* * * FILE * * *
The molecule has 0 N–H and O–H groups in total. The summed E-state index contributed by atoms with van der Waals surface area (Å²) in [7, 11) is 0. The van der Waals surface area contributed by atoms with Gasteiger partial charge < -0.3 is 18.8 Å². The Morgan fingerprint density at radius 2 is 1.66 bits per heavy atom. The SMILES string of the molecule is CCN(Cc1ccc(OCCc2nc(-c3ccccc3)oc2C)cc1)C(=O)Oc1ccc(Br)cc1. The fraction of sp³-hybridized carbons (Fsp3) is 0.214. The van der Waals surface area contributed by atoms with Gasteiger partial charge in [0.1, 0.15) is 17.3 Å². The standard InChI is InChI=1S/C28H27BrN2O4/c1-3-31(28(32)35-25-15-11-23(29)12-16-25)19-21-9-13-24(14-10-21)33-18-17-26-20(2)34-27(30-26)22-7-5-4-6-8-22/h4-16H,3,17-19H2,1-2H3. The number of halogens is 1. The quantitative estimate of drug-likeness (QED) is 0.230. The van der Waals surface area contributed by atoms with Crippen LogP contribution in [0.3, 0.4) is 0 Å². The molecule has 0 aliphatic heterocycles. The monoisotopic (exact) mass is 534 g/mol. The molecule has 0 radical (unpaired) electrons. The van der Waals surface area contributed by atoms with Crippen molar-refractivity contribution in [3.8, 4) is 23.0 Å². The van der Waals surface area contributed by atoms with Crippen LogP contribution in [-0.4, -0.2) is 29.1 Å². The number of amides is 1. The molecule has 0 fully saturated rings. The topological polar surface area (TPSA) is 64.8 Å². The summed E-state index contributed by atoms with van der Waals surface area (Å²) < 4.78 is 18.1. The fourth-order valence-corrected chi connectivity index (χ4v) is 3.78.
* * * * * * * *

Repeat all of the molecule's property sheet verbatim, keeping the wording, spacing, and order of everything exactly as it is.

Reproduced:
The molecule has 0 N–H and O–H groups in total. The summed E-state index contributed by atoms with van der Waals surface area (Å²) in [7, 11) is 0. The van der Waals surface area contributed by atoms with Gasteiger partial charge < -0.3 is 18.8 Å². The Morgan fingerprint density at radius 2 is 1.66 bits per heavy atom. The SMILES string of the molecule is CCN(Cc1ccc(OCCc2nc(-c3ccccc3)oc2C)cc1)C(=O)Oc1ccc(Br)cc1. The fraction of sp³-hybridized carbons (Fsp3) is 0.214. The van der Waals surface area contributed by atoms with Gasteiger partial charge in [0.1, 0.15) is 17.3 Å². The standard InChI is InChI=1S/C28H27BrN2O4/c1-3-31(28(32)35-25-15-11-23(29)12-16-25)19-21-9-13-24(14-10-21)33-18-17-26-20(2)34-27(30-26)22-7-5-4-6-8-22/h4-16H,3,17-19H2,1-2H3. The number of halogens is 1. The quantitative estimate of drug-likeness (QED) is 0.230. The van der Waals surface area contributed by atoms with Crippen LogP contribution in [0.3, 0.4) is 0 Å². The molecule has 0 aliphatic heterocycles. The monoisotopic (exact) mass is 534 g/mol. The molecule has 0 radical (unpaired) electrons. The van der Waals surface area contributed by atoms with Crippen molar-refractivity contribution in [3.8, 4) is 23.0 Å². The van der Waals surface area contributed by atoms with Crippen LogP contribution in [-0.4, -0.2) is 29.1 Å². The number of amides is 1. The molecule has 0 fully saturated rings. The topological polar surface area (TPSA) is 64.8 Å². The summed E-state index contributed by atoms with van der Waals surface area (Å²) < 4.78 is 18.1. The fourth-order valence-corrected chi connectivity index (χ4v) is 3.78.